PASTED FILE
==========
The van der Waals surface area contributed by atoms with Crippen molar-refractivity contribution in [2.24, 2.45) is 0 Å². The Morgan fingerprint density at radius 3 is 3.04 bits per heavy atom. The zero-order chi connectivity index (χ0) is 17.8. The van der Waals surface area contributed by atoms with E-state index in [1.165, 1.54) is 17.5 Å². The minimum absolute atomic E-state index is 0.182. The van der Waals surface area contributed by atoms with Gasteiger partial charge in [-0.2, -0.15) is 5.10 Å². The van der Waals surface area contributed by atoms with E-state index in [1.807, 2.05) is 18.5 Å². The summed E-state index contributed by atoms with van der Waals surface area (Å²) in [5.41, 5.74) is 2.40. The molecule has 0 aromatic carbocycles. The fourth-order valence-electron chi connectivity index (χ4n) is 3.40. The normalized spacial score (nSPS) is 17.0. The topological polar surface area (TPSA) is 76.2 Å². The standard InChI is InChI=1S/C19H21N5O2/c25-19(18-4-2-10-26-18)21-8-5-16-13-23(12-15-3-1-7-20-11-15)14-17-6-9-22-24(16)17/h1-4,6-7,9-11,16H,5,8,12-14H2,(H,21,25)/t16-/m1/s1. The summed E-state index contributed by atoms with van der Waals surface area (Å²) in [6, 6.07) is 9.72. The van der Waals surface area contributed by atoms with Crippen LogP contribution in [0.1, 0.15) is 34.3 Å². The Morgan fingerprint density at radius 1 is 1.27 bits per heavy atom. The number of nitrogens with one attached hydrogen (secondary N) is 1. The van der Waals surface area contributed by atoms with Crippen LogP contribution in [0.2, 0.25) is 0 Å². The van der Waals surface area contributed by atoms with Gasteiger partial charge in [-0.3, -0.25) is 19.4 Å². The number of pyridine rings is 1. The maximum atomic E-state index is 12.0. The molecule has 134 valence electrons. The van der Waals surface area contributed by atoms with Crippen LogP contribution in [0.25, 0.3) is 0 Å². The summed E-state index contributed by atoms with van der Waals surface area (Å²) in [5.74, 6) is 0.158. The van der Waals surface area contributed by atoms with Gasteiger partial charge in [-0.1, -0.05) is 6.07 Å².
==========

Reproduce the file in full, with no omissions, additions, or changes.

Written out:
The van der Waals surface area contributed by atoms with Crippen molar-refractivity contribution in [2.24, 2.45) is 0 Å². The Morgan fingerprint density at radius 3 is 3.04 bits per heavy atom. The zero-order chi connectivity index (χ0) is 17.8. The van der Waals surface area contributed by atoms with E-state index in [1.165, 1.54) is 17.5 Å². The minimum absolute atomic E-state index is 0.182. The van der Waals surface area contributed by atoms with Gasteiger partial charge in [-0.2, -0.15) is 5.10 Å². The van der Waals surface area contributed by atoms with E-state index in [1.807, 2.05) is 18.5 Å². The summed E-state index contributed by atoms with van der Waals surface area (Å²) in [5.41, 5.74) is 2.40. The molecule has 0 aromatic carbocycles. The fourth-order valence-electron chi connectivity index (χ4n) is 3.40. The normalized spacial score (nSPS) is 17.0. The topological polar surface area (TPSA) is 76.2 Å². The standard InChI is InChI=1S/C19H21N5O2/c25-19(18-4-2-10-26-18)21-8-5-16-13-23(12-15-3-1-7-20-11-15)14-17-6-9-22-24(16)17/h1-4,6-7,9-11,16H,5,8,12-14H2,(H,21,25)/t16-/m1/s1. The summed E-state index contributed by atoms with van der Waals surface area (Å²) in [6, 6.07) is 9.72. The van der Waals surface area contributed by atoms with Crippen LogP contribution in [0.1, 0.15) is 34.3 Å². The Morgan fingerprint density at radius 1 is 1.27 bits per heavy atom. The number of nitrogens with one attached hydrogen (secondary N) is 1. The van der Waals surface area contributed by atoms with Crippen LogP contribution in [0.2, 0.25) is 0 Å². The van der Waals surface area contributed by atoms with Gasteiger partial charge in [-0.3, -0.25) is 19.4 Å². The number of pyridine rings is 1. The maximum atomic E-state index is 12.0. The molecule has 134 valence electrons. The van der Waals surface area contributed by atoms with Crippen LogP contribution in [0.25, 0.3) is 0 Å². The summed E-state index contributed by atoms with van der Waals surface area (Å²) in [5.74, 6) is 0.158. The van der Waals surface area contributed by atoms with Gasteiger partial charge in [-0.1, -0.05) is 6.07 Å².